PS 117-J.Keld / Briarwood School85-15 143 StreetРУССКИЙ - Russian
JHS 217-Robert A. Van Wyck85-05 144 StreetРУССКИЙ - Russian
Forest Hills HS67-01 110 StreetРУССКИЙ - Russian
PS 34-John Harvard104-12 Springfield BoulevardKREYÒL AYISYEN - Haitian Creole
PS 207-Rockwood Park159-15 88 StreetITALIANO - Italian

Brooklyn: 86 Sites

Poll Site NamePoll Site AddressLanguage(s)
Shorefront YM-YWHA3300 Coney Island AvenueРУССКИЙ - Russian
PS 231875 East 17 StreetРУССКИЙ - Russian
PS 522675 East 29 StreetРУССКИЙ - Russian
PS 1282075 84 StreetРУССКИЙ - Russian
PS 2062200 Gravesend Neck RoadРУССКИЙ - Russian
Bay Academy-IS 981401 Emmons AvenueРУССКИЙ - Russian
PS 2266006 23 AvenueРУССКИЙ - Russian
PS 2092609 East 7 StreetРУССКИЙ - Russian
Trump Village Bldg 7A2942 West 5 StreetРУССКИЙ - Russian
Marlboro Memorial Post300 Avenue XРУССКИЙ - Russian
IS 9699 Avenue PРУССКИЙ - Russian
St. Marks School2602 East 19th StreetРУССКИЙ - Russian
Seacoast Towers1311 Brightwater AvenueРУССКИЙ - Russian
PS 68250 Avenue PРУССКИЙ - Russian
PS 902840 West 12 StreetРУССКИЙ - Russian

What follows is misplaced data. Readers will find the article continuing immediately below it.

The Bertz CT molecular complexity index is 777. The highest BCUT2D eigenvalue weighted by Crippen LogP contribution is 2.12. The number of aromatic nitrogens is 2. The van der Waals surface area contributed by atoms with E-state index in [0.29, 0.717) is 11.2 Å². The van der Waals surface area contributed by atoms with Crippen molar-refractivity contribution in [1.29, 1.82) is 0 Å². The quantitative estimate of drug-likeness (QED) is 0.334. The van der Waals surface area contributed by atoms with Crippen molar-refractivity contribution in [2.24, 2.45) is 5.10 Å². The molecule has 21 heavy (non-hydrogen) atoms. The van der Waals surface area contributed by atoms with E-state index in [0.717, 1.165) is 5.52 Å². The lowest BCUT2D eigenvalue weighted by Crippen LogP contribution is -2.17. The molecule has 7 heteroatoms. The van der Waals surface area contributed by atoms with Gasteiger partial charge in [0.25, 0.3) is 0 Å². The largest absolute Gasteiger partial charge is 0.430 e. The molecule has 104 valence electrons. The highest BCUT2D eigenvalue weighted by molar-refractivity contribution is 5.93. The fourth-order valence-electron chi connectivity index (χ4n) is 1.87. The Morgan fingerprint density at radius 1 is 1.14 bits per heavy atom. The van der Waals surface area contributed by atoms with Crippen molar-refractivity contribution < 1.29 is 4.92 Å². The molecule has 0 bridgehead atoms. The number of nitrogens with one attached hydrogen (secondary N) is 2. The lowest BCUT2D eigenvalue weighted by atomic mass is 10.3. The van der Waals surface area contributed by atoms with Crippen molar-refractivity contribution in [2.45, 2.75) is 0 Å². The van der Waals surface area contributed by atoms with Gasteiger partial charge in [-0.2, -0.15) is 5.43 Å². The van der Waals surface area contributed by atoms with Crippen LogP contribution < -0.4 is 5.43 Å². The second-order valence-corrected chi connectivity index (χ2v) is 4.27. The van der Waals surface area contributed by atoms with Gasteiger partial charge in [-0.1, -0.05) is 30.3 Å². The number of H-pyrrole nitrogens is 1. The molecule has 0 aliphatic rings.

PS 2541801 Avenue YРУССКИЙ - Russian
PS 216350 Avenue XРУССКИЙ - Russian
PS 1531970 Homecrest AvenueРУССКИЙ - Russian
العربية - Arabic
PS 1971599 East 22 StreetРУССКИЙ - Russian
PS 62 JHS700 Cortelyou RoadРУССКИЙ - Russian
PS 991120 East 10 StreetРУССКИЙ - Russian
William E. Grady CTE High School25 Brighton 4 RoadРУССКИЙ - Russian
PS 2381633 East 8 StreetРУССКИЙ - Russian
Ed R Murrow HS1600 Avenue LРУССКИЙ - Russian
PS 177346 Avenue PРУССКИЙ - Russian
Agudath Sr Ctr817 Avenue HРУССКИЙ - Russian
PS 3461400 Pennsylvania AvenueРУССКИЙ - Russian
PS 1883314 Neptune AvenueРУССКИЙ - Russian
PS 2862525 Haring StreetРУССКИЙ - Russian
Trump Village Bldg 3A444 Neptune AvenueРУССКИЙ - Russian
St. Brendan Senior Apartments L.P.1215 Avenue OРУССКИЙ - Russian
PS 195131 Irwin StreetРУССКИЙ - Russian
Kings Highway Public Library2115 Ocean AvenueРУССКИЙ - Russian
JASA Comm Ctr161 Corbin PlaceРУССКИЙ - Russian
Vandalia Ctr47 Vandalia AvenueРУССКИЙ - Russian
PS 2171100 Newkirk AvenueРУССКИЙ - Russian
East Midwood Jewish Center1625 Ocean AvenueРУССКИЙ - Russian
James Madison HS3787 Bedford AvenueРУССКИЙ - Russian
Merkaz Community Center1739 Ocean AvenueРУССКИЙ - Russian
PS 3292929 West 30 StreetРУССКИЙ - Russian
Marien Heim Community Center870 Ocean ParkwayРУССКИЙ - Russian
Haber House3024 West 24 StreetРУССКИЙ - Russian
PS 179202 Avenue CРУССКИЙ - Russian
IS 142424 Batchelder StreetРУССКИЙ - Russian
Sephardic Comm Ctr1901 Ocean ParkwayРУССКИЙ - Russian
PS 1867601 19 AvenueРУССКИЙ - Russian
Kings Bay YM-YWHA3495 Nostrand AvenueРУССКИЙ - Russian
PS 971855 Stillwell AvenueРУССКИЙ - Russian